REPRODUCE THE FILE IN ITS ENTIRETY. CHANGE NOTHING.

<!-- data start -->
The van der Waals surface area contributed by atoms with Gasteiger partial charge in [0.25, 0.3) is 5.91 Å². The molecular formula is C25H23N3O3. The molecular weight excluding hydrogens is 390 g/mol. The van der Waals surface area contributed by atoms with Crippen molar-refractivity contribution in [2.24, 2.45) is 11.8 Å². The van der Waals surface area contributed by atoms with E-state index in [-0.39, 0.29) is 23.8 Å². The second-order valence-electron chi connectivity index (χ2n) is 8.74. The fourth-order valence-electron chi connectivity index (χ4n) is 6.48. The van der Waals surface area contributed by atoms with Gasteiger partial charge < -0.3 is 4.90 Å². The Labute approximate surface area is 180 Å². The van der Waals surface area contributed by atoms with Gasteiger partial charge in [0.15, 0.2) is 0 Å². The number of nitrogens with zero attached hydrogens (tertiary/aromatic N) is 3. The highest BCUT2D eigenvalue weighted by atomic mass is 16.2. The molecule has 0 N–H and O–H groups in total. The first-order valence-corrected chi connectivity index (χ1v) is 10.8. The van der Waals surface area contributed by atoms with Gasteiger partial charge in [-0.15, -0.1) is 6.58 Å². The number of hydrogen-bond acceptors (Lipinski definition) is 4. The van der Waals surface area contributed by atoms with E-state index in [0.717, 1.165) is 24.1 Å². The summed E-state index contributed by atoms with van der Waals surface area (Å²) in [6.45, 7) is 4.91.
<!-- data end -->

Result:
The van der Waals surface area contributed by atoms with Gasteiger partial charge in [0.25, 0.3) is 5.91 Å². The molecular formula is C25H23N3O3. The molecular weight excluding hydrogens is 390 g/mol. The van der Waals surface area contributed by atoms with Crippen molar-refractivity contribution in [2.24, 2.45) is 11.8 Å². The van der Waals surface area contributed by atoms with E-state index in [-0.39, 0.29) is 23.8 Å². The second-order valence-electron chi connectivity index (χ2n) is 8.74. The fourth-order valence-electron chi connectivity index (χ4n) is 6.48. The van der Waals surface area contributed by atoms with Gasteiger partial charge < -0.3 is 4.90 Å². The Labute approximate surface area is 180 Å². The van der Waals surface area contributed by atoms with Gasteiger partial charge in [0.15, 0.2) is 0 Å². The number of nitrogens with zero attached hydrogens (tertiary/aromatic N) is 3. The highest BCUT2D eigenvalue weighted by atomic mass is 16.2. The molecule has 0 N–H and O–H groups in total. The first-order valence-corrected chi connectivity index (χ1v) is 10.8. The van der Waals surface area contributed by atoms with Gasteiger partial charge in [-0.15, -0.1) is 6.58 Å². The number of hydrogen-bond acceptors (Lipinski definition) is 4. The van der Waals surface area contributed by atoms with E-state index in [0.717, 1.165) is 24.1 Å². The summed E-state index contributed by atoms with van der Waals surface area (Å²) in [6.45, 7) is 4.91.